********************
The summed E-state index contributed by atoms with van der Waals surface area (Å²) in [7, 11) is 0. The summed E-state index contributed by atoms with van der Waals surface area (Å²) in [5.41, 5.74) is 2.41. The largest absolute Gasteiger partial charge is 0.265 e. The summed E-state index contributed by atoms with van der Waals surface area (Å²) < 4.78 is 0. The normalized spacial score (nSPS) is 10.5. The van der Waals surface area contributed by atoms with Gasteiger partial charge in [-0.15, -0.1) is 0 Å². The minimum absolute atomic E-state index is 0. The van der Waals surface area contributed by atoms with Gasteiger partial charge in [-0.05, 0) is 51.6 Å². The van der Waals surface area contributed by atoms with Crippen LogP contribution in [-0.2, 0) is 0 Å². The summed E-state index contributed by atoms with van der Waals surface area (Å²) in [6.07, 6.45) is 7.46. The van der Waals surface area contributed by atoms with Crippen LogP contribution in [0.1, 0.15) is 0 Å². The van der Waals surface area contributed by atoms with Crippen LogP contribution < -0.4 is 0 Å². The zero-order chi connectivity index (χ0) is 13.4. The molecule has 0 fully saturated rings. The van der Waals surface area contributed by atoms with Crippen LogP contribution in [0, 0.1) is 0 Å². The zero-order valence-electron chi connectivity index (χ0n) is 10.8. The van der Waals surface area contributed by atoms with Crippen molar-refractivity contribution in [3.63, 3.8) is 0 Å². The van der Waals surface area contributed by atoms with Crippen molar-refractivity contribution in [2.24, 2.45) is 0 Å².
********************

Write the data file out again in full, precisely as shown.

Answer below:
The summed E-state index contributed by atoms with van der Waals surface area (Å²) in [7, 11) is 0. The summed E-state index contributed by atoms with van der Waals surface area (Å²) in [5.41, 5.74) is 2.41. The largest absolute Gasteiger partial charge is 0.265 e. The summed E-state index contributed by atoms with van der Waals surface area (Å²) < 4.78 is 0. The normalized spacial score (nSPS) is 10.5. The van der Waals surface area contributed by atoms with Gasteiger partial charge in [-0.15, -0.1) is 0 Å². The minimum absolute atomic E-state index is 0. The van der Waals surface area contributed by atoms with Gasteiger partial charge in [-0.05, 0) is 51.6 Å². The van der Waals surface area contributed by atoms with Crippen LogP contribution in [-0.2, 0) is 0 Å². The summed E-state index contributed by atoms with van der Waals surface area (Å²) in [6.07, 6.45) is 7.46. The van der Waals surface area contributed by atoms with Crippen LogP contribution in [0.1, 0.15) is 0 Å². The van der Waals surface area contributed by atoms with Crippen LogP contribution < -0.4 is 0 Å². The zero-order chi connectivity index (χ0) is 13.4. The molecule has 0 fully saturated rings. The van der Waals surface area contributed by atoms with Crippen LogP contribution in [0, 0.1) is 0 Å². The zero-order valence-electron chi connectivity index (χ0n) is 10.8. The van der Waals surface area contributed by atoms with Crippen molar-refractivity contribution in [3.63, 3.8) is 0 Å². The van der Waals surface area contributed by atoms with Crippen molar-refractivity contribution in [2.24, 2.45) is 0 Å².